Snapchat’s Monetizing Ways

For most adults, Snapchat sounds like so many cautionary tales waiting to happen. The app first came to light as something of a sexting service. As more users have signed on to it, the taboo-ness of Snapchat’s concept has waned considerably. We now know this isn’t just a sexting service and that in itself is not its appeal. The real reason why kids love Snapchat is because of its ephemerality.

Snapchat is eager to monetize the service and has the ability to experiment because the core idea behind the product appeals so much to how we naturally converse in real life. Brands should amenable to this growing phase so they can flourish right alongside the network.

Snapchat’s founders have begun to unveil their plans for how they plan to enact native ads on an app that remarkably lacks a feed. Snapchat co-founder and CEO, Evan Spiegel had some interesting ideas about monetization. Looking to Chinese company Tencent as a role model, users of Snapchat may soon being seeing product updates in a new kind of feed.

“The feed was probably the biggest innovation in social media of late. But the interesting thing about a feed is that the more content you consume, the farther in time you go,” said Spiegel at Disrupt SF in September.

With any potential mistakes erased in a matter of seconds and the current pool of brands utilizing the service being so small in number at the moment, it’s a wonder why more brands aren’t experimenting with Snapchat right now.

Karmaloop is a notable brand whose identity more closely resembles the ethos of Snapchat. They are unafraid to use the service in a saucy and risqué wayTaco Bell has been on board, using Snapchat’s new stories feature in cute and refreshing ways. The brand obviously sees ways to develop with consumers an affinity with the fast food brand in a place to market to teens almost exclusively.

Source: TechCrunch

In Asia, Messaging + Gaming = Money

Messaging apps are, at their heart, social networks – and they can make big money from gaming if they’re popular enough, at least in Asia. The leading messaging apps (WeChat in China, Line in Japan, and KakaoTalk in Korea) are growing rapidly both in total users and in gaming revenue. WeChat claims that it has 500 million users, while the competition, Line and KakaoTalk, come in second and third with 200 million and 100 million, respectively.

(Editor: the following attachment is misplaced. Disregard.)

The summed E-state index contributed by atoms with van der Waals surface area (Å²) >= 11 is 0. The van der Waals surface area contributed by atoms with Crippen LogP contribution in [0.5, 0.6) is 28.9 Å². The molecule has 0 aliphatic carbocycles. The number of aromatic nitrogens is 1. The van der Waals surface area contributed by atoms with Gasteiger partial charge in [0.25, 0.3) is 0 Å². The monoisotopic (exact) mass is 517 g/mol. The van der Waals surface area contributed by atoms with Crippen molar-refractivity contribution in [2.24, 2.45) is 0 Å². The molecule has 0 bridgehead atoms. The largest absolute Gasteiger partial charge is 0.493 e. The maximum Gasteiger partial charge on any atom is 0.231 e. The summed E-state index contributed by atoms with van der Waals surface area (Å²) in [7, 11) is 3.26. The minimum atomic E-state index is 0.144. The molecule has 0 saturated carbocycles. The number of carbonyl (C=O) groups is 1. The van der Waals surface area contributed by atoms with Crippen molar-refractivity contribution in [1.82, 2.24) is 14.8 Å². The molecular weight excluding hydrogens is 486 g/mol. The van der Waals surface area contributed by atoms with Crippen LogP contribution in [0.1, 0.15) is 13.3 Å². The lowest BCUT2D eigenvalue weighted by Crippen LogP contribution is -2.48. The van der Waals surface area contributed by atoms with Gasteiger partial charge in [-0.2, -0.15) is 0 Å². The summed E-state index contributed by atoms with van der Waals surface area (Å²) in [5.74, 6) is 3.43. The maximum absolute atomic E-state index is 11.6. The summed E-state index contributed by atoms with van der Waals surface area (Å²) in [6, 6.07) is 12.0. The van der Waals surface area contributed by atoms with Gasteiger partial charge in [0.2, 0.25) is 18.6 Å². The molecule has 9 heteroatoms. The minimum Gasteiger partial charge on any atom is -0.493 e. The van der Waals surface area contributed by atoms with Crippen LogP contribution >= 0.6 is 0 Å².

These social networks are also picking big time revenue. Line has $132 million in recorded revenue for the second quarter of 2013, while KakaoTalk has $311 in revenue – just from the gaming market.

Such games as Rhythm Master really give a push forward for networks such as these. Through the download service Wandoujia, the game, powered by Chinese pop music, has seen a whopping 919,000 downloads per month, with users sharing their results with friends online. WeRunner, another popular entry, has also seen huge downloads, around 522,000. TenCent’s news service reports that the game has brought in $16 million for the first month, with one day even peaking at a million dollars.

We’ll see how much growth these services get over the next couple of years. Can messaging apps make similar inroads in other parts of the world, and become major gaming platforms

Source: PandoDaily

Game Gifting Coming To Xbox One?

Some people like to share the gift of gaming with others, whether it’s buying their little sibling a copy of Rayman Legends for Christmas or surprising a loved one with a role-playing game for their birthday. Soon, Microsoft could be adding the option to its Xbox One service.

Speaking earlier this week during a Reddit session, Microsoft’s Larry “Major Nelson” Hyrb stated that the system could provide gifting. However, it won’t be anytime soon. “Great feature we’d like to add in someday, but won’t be there at launch,” said Hyrb.